Tower of Dawn Page 5

The khagan at last leaned back in his throne. His children had straightened again, Duva’s hand falling back at her side.

“Jewels,” Chaol explained, “set by the finest of Adarlanian craftsmen.”

The khagan toyed with a citrine ring on his own hand. “If they came from Aelin Galathynius’s trove, I have no doubt that they are.”

A beat of silence between Nesryn and Chaol. They had known—anticipated—that the khagan had spies in every land, on every sea. That Aelin’s past might be just a tad difficult to work around.

“For you are not only Adarlan’s Hand,” the khagan went on, “but also the Ambassador of Terrasen, are you not?”

“Indeed I am,” Chaol said simply.

The khagan rose with only the slightest stiffness, his children immediately stepping aside to clear a path for him to step off the golden dais.

The tallest of them—strapping and perhaps more unchecked than Sartaq’s quiet intensity—eyed up the crowd as if assessing any threats within. Kashin. Fourthborn.

If Sartaq commanded the ruks in the northern and central skies, then Kashin controlled the armies on land. Foot soldiers and the horse-lords, mostly. Arghun held sway over the viziers, and Hasar, rumor claimed, had the armadas bowing to her. Yet there remained something less polished about Kashin, his dark hair braided back from his broad-planed face. Handsome, yes—but it was as if life amongst his troops had rubbed off on him, and not necessarily in a bad way.

The khagan descended the dais, his cobalt robes whispering along the floor. And with every step over the green marble, Nesryn realized that this man had indeed once commanded not just the ruks in the skies, but also the horse-lords, and swayed the armadas to join him. And then Urus and his elder brother had gone hand-to-hand in combat at the behest of their mother while she lay dying from a wasting sickness that even the Torre could not heal. The son who walked off the sand would be khagan.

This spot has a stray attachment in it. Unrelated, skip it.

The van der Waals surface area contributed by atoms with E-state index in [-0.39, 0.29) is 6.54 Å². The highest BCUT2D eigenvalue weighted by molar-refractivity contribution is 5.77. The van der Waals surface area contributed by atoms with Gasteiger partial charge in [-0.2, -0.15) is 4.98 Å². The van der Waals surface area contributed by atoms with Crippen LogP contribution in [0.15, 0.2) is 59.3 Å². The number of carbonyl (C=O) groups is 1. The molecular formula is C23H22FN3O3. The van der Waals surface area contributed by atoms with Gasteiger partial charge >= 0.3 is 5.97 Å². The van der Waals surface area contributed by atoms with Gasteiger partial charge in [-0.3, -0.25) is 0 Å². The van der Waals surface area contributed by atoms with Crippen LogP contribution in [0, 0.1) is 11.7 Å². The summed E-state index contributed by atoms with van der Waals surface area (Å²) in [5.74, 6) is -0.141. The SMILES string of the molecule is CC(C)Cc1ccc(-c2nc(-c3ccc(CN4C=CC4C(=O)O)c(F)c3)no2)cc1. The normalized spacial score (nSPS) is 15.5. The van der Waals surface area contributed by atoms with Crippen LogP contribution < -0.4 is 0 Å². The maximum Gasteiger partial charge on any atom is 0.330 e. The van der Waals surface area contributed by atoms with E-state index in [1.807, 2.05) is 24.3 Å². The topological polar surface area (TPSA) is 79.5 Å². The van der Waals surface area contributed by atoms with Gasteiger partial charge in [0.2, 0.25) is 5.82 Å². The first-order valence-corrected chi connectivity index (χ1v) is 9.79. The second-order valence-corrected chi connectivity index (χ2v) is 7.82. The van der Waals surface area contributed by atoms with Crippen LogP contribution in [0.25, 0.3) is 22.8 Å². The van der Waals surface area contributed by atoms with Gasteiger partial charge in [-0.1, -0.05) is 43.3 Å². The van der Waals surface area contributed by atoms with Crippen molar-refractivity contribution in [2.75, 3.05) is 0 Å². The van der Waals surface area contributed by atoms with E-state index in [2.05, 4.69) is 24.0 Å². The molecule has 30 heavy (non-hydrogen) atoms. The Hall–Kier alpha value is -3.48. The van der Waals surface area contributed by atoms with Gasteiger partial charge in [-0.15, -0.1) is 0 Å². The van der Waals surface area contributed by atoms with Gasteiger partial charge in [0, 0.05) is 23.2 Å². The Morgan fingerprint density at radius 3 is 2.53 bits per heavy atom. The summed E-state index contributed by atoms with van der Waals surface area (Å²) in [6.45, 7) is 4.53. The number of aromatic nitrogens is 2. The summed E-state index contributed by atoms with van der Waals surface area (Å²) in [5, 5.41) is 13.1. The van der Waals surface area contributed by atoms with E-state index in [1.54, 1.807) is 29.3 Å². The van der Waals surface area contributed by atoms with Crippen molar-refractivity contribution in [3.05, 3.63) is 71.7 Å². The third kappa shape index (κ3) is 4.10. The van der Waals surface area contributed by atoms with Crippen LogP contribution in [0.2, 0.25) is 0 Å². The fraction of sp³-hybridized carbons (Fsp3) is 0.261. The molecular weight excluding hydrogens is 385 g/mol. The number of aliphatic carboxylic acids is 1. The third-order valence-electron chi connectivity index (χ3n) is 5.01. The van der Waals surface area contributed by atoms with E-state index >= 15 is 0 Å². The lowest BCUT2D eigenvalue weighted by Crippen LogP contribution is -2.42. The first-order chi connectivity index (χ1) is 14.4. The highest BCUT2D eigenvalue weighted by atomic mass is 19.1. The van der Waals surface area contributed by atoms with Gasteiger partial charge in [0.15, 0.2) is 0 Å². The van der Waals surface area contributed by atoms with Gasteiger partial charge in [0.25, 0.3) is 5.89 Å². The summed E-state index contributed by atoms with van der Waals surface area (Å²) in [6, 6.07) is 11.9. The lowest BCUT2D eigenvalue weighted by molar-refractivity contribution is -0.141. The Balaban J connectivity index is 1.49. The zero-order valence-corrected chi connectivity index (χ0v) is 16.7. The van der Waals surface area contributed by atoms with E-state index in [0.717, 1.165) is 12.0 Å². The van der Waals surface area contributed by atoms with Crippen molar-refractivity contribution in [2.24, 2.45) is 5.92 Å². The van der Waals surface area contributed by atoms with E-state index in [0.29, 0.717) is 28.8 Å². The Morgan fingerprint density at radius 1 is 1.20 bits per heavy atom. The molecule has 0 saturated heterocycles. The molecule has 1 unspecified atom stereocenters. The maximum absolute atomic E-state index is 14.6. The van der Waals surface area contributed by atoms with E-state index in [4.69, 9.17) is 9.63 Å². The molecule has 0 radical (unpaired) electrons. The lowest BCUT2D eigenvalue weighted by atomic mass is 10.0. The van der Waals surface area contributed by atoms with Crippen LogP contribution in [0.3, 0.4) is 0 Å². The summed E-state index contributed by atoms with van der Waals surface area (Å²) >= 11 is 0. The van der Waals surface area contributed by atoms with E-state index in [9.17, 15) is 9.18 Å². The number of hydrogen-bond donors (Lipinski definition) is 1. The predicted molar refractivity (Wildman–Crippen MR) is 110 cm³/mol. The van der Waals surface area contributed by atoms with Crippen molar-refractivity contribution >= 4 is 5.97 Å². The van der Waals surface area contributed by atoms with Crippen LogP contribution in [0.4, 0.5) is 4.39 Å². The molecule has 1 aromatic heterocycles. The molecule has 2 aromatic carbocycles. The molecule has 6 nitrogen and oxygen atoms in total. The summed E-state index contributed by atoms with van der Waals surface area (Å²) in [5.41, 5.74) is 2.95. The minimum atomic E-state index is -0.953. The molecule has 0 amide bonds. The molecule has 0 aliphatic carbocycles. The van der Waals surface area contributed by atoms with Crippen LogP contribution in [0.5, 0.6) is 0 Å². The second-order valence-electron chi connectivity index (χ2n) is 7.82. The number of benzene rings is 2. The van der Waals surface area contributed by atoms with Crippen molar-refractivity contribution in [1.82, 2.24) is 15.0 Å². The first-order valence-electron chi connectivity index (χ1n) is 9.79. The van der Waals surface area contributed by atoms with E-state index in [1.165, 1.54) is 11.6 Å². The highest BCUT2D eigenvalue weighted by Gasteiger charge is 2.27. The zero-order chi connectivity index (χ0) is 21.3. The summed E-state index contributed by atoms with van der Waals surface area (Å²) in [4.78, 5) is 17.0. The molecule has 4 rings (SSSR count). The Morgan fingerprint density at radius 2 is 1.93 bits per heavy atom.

The former khagan had a penchant for spectacle. And for this final fight between her two selected offspring, she had placed them in the great amphitheater in the heart of the city, the doors open to any who could claw inside to find a seat. People had sat upon the archways and steps, with thousands cramming the streets that flowed to the white-stoned building. Ruks and their riders had perched on the pillars crowning the uppermost level, more rukhin circling in the skies above.

The two would-be Heirs had fought for six hours.

Not just against each other, but also against the horrors their mother unleashed to test them: great cats sprang from hidden cages beneath the sandy floor; iron-spiked chariots with spear-throwers had charged from the gloom of the tunnel entrances to run them down.

Nesryn’s father had been amongst the frenzied mob in the streets, listening to the shouted reports from those dangling off the columns.

The final blow hadn’t been an act of brutality or hate.

The now-khagan’s elder brother, Orda, had taken a spear to the side thanks to one of those charioteers. After six hours of bloody battle and survival, the blow had kept him down.

And Urus had set aside his sword. Absolute silence had fallen in the arena. Silence as Urus had extended a bloodied hand to his fallen brother—to help him.